A Cookbook for A Knucklehead: Bachelor, New Graduate, Beginner, and Other Spoiled Brats by Harold W. Pearman

A Cookbook for A Knucklehead: Bachelor, New Graduate, Beginner, and Other Spoiled Brats
Harold W. Pearman
Outskirts Press (2011)
ISBN 9781432755508
Reviewed by Olivera Baumgartner-Jackson for Reader Views (12/11)

 

Let’s make one thing clear at the very beginning – “A Cookbook for A Knucklehead: Bachelor, New Graduate, Beginner, and Other Spoiled Brats” is a quite useful starter cookbook for just about anybody, not only for spoiled brats of all varieties. When I think back to my very first steps in the kitchen, I can assure you that I would have been really grateful for a cookbook such as this one.

Let me start with the good things about it first, and there are many of them. This book is great fun, whether you ever prepare any recipes from it or not. The author’s sense of humor is quirky and very endearing, and the book is an amusing read, particularly the info in the side bars. From the purely practical sense it is an extremely functional book. It starts with the basics on anything a new cook needs to know, from the proper utensils, measuring and seasonings to instructions on some basic cooking techniques. Those, as well as the recipes which follow, all have very descriptive photographs, which will be a very valuable help for any beginner. The recipes are organized in a clear and understandable way, and that makes it easy for a new cook to decide on the dish to try next. The directions are clear and concise, and they make very sure that the cook has everything ready before starting the actual work. If the photographs are sometimes a bit blurry, that only adds to the charm of the book and the underlying message of “everybody will be able to achieve those results.” There are no fancy garnishes and no ambitious plating, but the food still manages to look appetizing.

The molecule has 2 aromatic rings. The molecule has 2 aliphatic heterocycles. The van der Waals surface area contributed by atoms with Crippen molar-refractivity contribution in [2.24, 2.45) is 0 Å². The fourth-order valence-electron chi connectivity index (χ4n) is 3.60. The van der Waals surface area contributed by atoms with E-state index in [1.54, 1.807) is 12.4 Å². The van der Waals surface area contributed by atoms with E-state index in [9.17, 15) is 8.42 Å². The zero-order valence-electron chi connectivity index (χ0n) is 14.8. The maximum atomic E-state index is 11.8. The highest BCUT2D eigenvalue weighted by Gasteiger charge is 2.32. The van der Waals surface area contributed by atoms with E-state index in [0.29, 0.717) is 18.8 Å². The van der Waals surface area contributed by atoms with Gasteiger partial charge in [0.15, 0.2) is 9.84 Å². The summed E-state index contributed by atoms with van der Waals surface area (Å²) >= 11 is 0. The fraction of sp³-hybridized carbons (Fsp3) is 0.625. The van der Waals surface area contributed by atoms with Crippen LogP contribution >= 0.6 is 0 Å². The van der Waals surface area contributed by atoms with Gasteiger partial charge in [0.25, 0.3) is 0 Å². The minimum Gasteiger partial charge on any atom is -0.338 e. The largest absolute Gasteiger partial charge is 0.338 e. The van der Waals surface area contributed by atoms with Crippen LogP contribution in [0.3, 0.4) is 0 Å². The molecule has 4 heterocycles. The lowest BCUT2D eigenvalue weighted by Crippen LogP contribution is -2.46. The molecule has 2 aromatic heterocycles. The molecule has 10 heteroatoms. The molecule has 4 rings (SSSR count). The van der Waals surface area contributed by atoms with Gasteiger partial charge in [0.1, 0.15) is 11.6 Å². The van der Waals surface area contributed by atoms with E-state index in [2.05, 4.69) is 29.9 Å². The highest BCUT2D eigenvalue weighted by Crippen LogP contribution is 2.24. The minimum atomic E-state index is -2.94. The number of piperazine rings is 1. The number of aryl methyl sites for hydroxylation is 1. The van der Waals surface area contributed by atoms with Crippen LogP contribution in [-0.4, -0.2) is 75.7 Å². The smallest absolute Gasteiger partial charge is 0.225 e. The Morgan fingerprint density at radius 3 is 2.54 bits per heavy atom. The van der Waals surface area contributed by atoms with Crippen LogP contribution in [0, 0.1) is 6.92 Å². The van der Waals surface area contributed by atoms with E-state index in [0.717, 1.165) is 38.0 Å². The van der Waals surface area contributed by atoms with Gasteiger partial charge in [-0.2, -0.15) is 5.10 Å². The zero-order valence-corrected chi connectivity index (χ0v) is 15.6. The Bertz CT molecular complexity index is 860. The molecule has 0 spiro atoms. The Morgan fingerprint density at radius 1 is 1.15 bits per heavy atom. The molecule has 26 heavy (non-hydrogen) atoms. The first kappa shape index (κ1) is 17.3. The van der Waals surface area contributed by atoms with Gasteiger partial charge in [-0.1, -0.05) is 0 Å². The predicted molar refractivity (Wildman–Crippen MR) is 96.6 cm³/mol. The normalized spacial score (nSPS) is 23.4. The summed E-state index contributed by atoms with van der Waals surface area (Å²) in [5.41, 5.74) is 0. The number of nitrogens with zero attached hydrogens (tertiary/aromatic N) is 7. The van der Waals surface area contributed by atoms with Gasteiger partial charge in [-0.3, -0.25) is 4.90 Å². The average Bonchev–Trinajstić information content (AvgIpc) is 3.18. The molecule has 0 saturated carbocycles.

On the not so great side, at least for me, are some formatting issues. I found the ultra tiny print in the “A Bone from Pennie” and “Ingredients” sections extremely difficult to see, but then, maybe all knuckleheads are young and have 20/20 vision. Some of the fonts, particularly the one used in the Introduction and the beginning of each chapter, are difficult to read, and somewhat unnecessarily fussy for a basic cookbook. There were also some proofreading issues, particularly the improper (and unnecessary) placement of the apostrophe in words “entree’s” and “omelet’s.”

Overall the good in this book very much outweighs the not so great, and I would highly recommend “A Cookbook for A Knucklehead: Bachelor, New Graduate, Beginner, and Other Spoiled Brats” to aspiring cooks. It would also make a fantastic gift for anybody who is venturing into the oh-so-scary world of cooking. If all else fails, the new initiates could always put the last chapter to good use – the selection of cocktails in there requires no cooking at all…


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